] Engineers deleted files from Spirit's flash memory and
] then reformatted it, ending two-and-a-half weeks of
] "crisis mode." Trosper said the long-distance repair job
] was nerve-racking "but in the end the spacecraft did
] exactly what we wanted it to do, and it performed
] perfectly and it's in great health right now."
] The problem was simply an accumulation of computer files
] that kept consuming the spacecraft's random-access memory
] "and eventually we ran out," said Glenn Reeves, the
] flight software architect.
] The computer software detected the memory shortfall as "a
] very severe error" and behaved properly in trying to
] solve the problem by resetting itself. However, each time
] the system came back up, it would detect the same severe
] error and reset, triggering a cascade of more than 130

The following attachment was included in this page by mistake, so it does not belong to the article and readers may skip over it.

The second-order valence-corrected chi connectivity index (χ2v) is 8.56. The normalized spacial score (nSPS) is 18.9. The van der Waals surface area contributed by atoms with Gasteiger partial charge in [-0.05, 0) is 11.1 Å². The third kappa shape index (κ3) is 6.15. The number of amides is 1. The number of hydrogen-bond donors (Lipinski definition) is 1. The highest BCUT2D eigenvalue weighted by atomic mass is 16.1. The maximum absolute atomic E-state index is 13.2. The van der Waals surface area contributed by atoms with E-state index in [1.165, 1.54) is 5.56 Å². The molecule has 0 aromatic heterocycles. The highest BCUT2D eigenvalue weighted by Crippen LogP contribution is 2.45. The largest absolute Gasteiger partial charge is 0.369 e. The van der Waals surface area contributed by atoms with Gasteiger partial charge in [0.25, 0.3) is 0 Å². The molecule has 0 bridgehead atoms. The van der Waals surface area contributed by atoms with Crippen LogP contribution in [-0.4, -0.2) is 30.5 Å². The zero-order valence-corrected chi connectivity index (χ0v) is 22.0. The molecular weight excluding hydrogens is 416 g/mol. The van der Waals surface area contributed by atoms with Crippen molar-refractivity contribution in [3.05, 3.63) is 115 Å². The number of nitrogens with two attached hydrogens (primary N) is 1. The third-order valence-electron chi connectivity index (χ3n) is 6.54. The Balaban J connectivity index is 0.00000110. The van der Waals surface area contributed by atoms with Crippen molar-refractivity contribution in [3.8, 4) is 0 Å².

I have to admit a certain amount of awe at this particular tech support job. I have enough trouble getting my own computers and servers to run, even when I'm sitting right there in front of them. The idea of doing this remotely, from millions of miles away, sending tiny bursts of signals to this little robot which is sitting on the freezing cold Martian surface all by itself, just amazes me.
Hats off to tech support!
NASA declares Mars Spirit rover 'healed' after memory repairs